The U.S. Virgin Islands Senate voted to legalize adult recreational cannabis use, sending the legislation known as Bill 34-0345 to Gov. Albert Bryan Jr. for signature. Medical cannabis has been legal in the Virgin Islands since 2019.
Sens. Janelle K. Sarauw and Angel L. Bolques Jr. proposed the adult-use bill, which passed the Senate last Thursday with 11 votes in favor and one vote against. Three remaining senators were not in attendance and did not vote.
The new rules will allow up to 50 cannabis retail licenses over the three main islands.
“The opportunity to deliberate on the bill openly and collaboratively — [its] intents, the parameters necessary because of our geographic makeup and enforcement limitations — all without the time constraints of an actual hearing, was paramount to the finalization of the legislation,” Sarauw said in a statement. “Everyone’s concerns were heard and addressed in those meetings. Even senators that were known ‘no’ votes participated, in an effort to ensure that if the bill passed, it would address those warranted concerns.”
Gov. Albert Bryan Jr. wrote in his 2023-2024 budget proposal that he expects $10 million in tax revenue in the first year. However, he also stated that if retailers managed it correctly, that annual tax revenue could soon grow to $50 million.
“We have a $40 million funding gap this year that we need to fill with different types of funding resources. We need to get that going,” Gov. Bryan said. “Don’t listen to them when they tell you about medicinal cannabis. Medicinal cannabis use costs us money; it doesn’t make us a dime. We don’t tax it, because it’s a medicine. We need to get this bill moving. It’s been three years now. Get it moving through the Legislature so we can get some money going.”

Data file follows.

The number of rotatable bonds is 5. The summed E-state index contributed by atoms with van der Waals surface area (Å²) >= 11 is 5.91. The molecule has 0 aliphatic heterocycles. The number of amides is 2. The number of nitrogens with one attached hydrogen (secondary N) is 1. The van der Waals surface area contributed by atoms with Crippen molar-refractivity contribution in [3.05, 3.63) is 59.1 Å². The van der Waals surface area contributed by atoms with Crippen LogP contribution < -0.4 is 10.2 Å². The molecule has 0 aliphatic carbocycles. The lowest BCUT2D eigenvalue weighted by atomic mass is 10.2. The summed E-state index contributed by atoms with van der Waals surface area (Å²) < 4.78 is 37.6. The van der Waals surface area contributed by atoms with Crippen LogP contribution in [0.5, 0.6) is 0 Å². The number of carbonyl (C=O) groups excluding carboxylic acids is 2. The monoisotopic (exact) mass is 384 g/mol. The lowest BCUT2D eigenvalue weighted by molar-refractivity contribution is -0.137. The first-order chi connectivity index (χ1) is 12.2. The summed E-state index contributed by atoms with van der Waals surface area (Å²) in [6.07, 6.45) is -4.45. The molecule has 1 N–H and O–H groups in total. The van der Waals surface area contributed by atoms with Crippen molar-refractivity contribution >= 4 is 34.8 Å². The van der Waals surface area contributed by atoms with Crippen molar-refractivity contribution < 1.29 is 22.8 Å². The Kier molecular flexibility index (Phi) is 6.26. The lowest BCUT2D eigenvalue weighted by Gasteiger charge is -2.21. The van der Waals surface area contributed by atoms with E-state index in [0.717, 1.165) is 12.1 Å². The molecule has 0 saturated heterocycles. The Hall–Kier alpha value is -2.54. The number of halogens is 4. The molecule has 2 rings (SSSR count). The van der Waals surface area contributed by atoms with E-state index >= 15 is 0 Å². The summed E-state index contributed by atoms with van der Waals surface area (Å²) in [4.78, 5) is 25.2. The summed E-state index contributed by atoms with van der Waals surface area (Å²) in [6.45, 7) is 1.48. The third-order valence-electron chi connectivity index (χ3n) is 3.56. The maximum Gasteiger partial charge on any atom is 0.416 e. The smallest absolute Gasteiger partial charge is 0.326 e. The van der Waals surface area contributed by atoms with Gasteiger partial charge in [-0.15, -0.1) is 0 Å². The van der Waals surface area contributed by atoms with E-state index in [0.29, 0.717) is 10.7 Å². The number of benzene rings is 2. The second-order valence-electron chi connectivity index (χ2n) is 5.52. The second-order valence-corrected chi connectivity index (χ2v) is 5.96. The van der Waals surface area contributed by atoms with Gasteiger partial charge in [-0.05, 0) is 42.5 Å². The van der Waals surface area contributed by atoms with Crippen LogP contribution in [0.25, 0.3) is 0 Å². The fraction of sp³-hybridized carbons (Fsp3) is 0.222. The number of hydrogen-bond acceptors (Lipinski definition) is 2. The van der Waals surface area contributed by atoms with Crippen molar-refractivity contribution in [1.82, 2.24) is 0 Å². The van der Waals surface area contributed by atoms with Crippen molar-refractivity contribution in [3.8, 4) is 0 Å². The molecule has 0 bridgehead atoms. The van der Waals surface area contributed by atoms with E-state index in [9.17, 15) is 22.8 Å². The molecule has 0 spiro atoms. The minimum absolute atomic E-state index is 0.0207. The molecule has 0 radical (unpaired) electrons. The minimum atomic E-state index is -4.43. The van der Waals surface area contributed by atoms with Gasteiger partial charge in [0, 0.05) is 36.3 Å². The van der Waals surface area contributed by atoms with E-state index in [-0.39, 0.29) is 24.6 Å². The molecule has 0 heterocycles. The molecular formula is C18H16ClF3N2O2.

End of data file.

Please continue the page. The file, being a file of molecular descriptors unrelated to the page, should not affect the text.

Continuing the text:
In addition to passing the law for adult use of cannabis, senators also passed Bill 34-0344, which would expunge criminal records for cannabis-related convictions.
“It is beyond time that we level the playing field, so that persons with past convictions can have a clean slate and have the opportunity to enter the industry legally as business owners if they so choose,” Sen. Sarauw said.
The Office of Cannabis Regulation will be in charge of issuing the licenses and may also regulate cannabis product manufacturing, packaging, labeling, advertising, record keeping, and employment.
According to the new law, anyone over the age of 18 can apply for a license. However, cannabis license majority owners would have to be residents of the Virgin Islands and would face financial and criminal background checks.
Yearly license or permit costs would vary depending on the type of approval, but the fees could not exceed $1,000 for a retail license, $10,000 for a manufacturing license, and $20,000 for a cultivation license, according to the proposed law.
The statement from Sarauw’s office noted that the group attended the Legislative Cannabis Summit in Colorado and learned that the industry costs more when not structured or implemented properly. She said that the legislation now supports a variety of local opportunities, void of special interests.